An Indian soldier exchanging coins with a man of the Greek Labour Corps at Salonika (Photo © IWM Q 13716)

'Cultural Exchange in a Time of Global Conflict' - Call for community-led projects

Posted on centenarynews.com on 23 August 2016
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Researchers based at King's College London are offering an opportunity to showcase community-led projects focussing on the colonial or dominion contribution to the First World War.

Chosen activities will be hosted on Armistice Day, November 11th 2016, alongside a poster exhibition illustrating the life stories of 16 individuals whose experiences illustrate the global and varied nature of the conflict.

The exhibition is part of a European-wide research project exploring the cross-cultural impact of encounters between peoples from the warring powers, and colonised and neutral countries between 1914 and 1918.

The venue is the Weston Room in the Maughan Library at King's College London.

Organisers explain: "The space is generous in size and, given that the posters will be shown at the edges of the room, we are in a unique position to be able to offer this space for interested community-led groups to use for specially curated activities on Friday 11 November to mark the anniversary of Armistice. Examples might include performances, sessions showcasing your work, or workshops."

Applications to take part must be made by Monday 5 September. For details contact cegc-hera@kcl.ac.uk. Funding is not available from King's or the project organisers.

Memorial to the Moroccan Division at Vimy Ridge in France (Photo: Centenary News)

Cultural Exchange in a Time of Global Conflict: Colonials, Neutrals, and Belligerents during the First World War’  is a three-year research project led by Dr Santanu Das of King's College, London, and  partnered with  Zentrum Moderner Orient, Berlin; Utrecht University; and Adam Mickiewicz University in Poznan.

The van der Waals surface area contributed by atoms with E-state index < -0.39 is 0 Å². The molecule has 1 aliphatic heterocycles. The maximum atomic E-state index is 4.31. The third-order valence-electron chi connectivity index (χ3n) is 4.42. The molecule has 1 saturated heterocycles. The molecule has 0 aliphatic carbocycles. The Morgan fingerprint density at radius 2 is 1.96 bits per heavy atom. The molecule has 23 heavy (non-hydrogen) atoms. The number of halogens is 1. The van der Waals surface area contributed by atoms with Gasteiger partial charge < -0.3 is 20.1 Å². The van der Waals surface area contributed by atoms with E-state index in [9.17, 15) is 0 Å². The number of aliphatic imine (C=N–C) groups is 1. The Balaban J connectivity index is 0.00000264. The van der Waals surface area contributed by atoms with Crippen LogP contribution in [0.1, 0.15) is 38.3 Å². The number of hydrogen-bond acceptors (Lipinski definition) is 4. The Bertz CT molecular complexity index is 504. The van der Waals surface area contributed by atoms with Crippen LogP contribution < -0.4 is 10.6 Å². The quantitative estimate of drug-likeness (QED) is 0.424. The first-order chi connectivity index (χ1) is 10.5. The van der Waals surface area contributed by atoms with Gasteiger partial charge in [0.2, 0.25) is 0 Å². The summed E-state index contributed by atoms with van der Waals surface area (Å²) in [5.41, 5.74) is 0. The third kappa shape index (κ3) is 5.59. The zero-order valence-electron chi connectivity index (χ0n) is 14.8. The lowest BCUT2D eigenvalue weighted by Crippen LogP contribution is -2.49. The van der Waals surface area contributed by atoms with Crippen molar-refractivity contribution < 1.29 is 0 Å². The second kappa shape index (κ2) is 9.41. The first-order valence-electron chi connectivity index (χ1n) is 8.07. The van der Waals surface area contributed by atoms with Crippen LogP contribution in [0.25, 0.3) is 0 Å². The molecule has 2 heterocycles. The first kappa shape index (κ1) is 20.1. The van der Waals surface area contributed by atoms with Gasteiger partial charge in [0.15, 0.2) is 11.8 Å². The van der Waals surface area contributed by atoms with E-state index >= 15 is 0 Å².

"The First World War has often been defined as the ‘clash of empires’ but we argue that it could equally be defined as a watershed event in the history of cultural encounters," researchers say.

"Between 1914 and 1918, on French soil alone – in its trenches, fields, farms and factories - there were over 1 million Asian and African men, in addition to soldiers from Australia, New Zealand, and Canada. Europe would never be the same again not just in terms of the war’s wreckage but in terms of people, ethnicities, and cultures encountered, manipulated, studied, and befriended - in battlefields, boardrooms, billets, brothels, towns, villages, hospitals, and prisoner-of-war camps. 

"Simultaneously, a different kind of ‘cultural encounter’ was being engineered within Europe: the belligerent states were each trying to win over the neutral nations by funding cultural institutions and trying to influence artists, writers and opinion makers. 

"The cultural sphere of the neutral countries became much more a zone of international cultural encounter in 1918 than it was in 1914. This project seeks to explore this complex area through two strands: the colonial and the neutral." 

'Cultural Exchange in a Time of Global Conflict: Colonials, Neutrals, and Belligerents during the First World War' is funded by HERA (Humanities in the European Research Area). Its eight associated partners include the Imperial War Museum, In Flanders Field Museum, and the Museum for European Culture in Berlin.

The poster exhibition is being hosted by the partner universities in different venues across Europe. The London leg will be held from Monday 24 October until Saturday 17 December in the Weston Room in the Maughan Library at King's College London. For more details see the CEGC Project website.

Source: CEGC, King's College London

Images courtesy of Imperial War Museums © IWM (Q 13716); Centenary News (Moroccan Division Memorial)

Posted by: CN Editorial Team